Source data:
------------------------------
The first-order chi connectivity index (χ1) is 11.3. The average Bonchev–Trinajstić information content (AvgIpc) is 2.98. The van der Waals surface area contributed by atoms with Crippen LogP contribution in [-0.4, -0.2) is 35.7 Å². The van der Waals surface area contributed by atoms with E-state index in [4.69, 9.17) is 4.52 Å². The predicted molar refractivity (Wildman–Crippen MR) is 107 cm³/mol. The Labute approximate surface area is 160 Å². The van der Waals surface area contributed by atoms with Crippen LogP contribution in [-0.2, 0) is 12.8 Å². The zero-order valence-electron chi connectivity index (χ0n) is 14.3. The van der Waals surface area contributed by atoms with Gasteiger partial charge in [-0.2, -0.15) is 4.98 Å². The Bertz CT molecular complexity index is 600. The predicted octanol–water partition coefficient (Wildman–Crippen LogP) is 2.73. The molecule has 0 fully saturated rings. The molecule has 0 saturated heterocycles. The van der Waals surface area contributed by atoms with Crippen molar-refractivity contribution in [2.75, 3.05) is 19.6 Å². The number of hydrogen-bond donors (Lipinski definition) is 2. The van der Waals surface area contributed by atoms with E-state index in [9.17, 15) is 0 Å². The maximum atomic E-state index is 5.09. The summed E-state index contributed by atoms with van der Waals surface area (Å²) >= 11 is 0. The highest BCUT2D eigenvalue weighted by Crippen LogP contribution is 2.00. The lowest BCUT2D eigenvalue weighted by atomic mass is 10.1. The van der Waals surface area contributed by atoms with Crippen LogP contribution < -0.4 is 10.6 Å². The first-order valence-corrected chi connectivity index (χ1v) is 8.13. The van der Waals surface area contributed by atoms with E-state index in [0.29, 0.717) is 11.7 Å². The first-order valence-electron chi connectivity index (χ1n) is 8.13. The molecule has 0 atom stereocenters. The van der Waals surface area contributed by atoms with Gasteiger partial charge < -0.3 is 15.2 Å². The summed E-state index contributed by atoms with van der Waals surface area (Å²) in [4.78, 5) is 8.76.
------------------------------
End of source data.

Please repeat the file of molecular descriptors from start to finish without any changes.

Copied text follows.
The first-order chi connectivity index (χ1) is 11.3. The average Bonchev–Trinajstić information content (AvgIpc) is 2.98. The van der Waals surface area contributed by atoms with Crippen LogP contribution in [-0.4, -0.2) is 35.7 Å². The van der Waals surface area contributed by atoms with E-state index in [4.69, 9.17) is 4.52 Å². The predicted molar refractivity (Wildman–Crippen MR) is 107 cm³/mol. The Labute approximate surface area is 160 Å². The van der Waals surface area contributed by atoms with Crippen LogP contribution in [-0.2, 0) is 12.8 Å². The zero-order valence-electron chi connectivity index (χ0n) is 14.3. The van der Waals surface area contributed by atoms with Gasteiger partial charge in [-0.2, -0.15) is 4.98 Å². The Bertz CT molecular complexity index is 600. The predicted octanol–water partition coefficient (Wildman–Crippen LogP) is 2.73. The molecule has 0 fully saturated rings. The molecule has 0 saturated heterocycles. The van der Waals surface area contributed by atoms with Crippen molar-refractivity contribution in [2.75, 3.05) is 19.6 Å². The number of hydrogen-bond donors (Lipinski definition) is 2. The van der Waals surface area contributed by atoms with E-state index in [9.17, 15) is 0 Å². The maximum atomic E-state index is 5.09. The summed E-state index contributed by atoms with van der Waals surface area (Å²) >= 11 is 0. The highest BCUT2D eigenvalue weighted by Crippen LogP contribution is 2.00. The lowest BCUT2D eigenvalue weighted by atomic mass is 10.1. The van der Waals surface area contributed by atoms with Crippen LogP contribution < -0.4 is 10.6 Å². The first-order valence-corrected chi connectivity index (χ1v) is 8.13. The van der Waals surface area contributed by atoms with E-state index in [0.29, 0.717) is 11.7 Å². The first-order valence-electron chi connectivity index (χ1n) is 8.13. The molecule has 0 atom stereocenters. The van der Waals surface area contributed by atoms with Gasteiger partial charge < -0.3 is 15.2 Å². The summed E-state index contributed by atoms with van der Waals surface area (Å²) in [4.78, 5) is 8.76.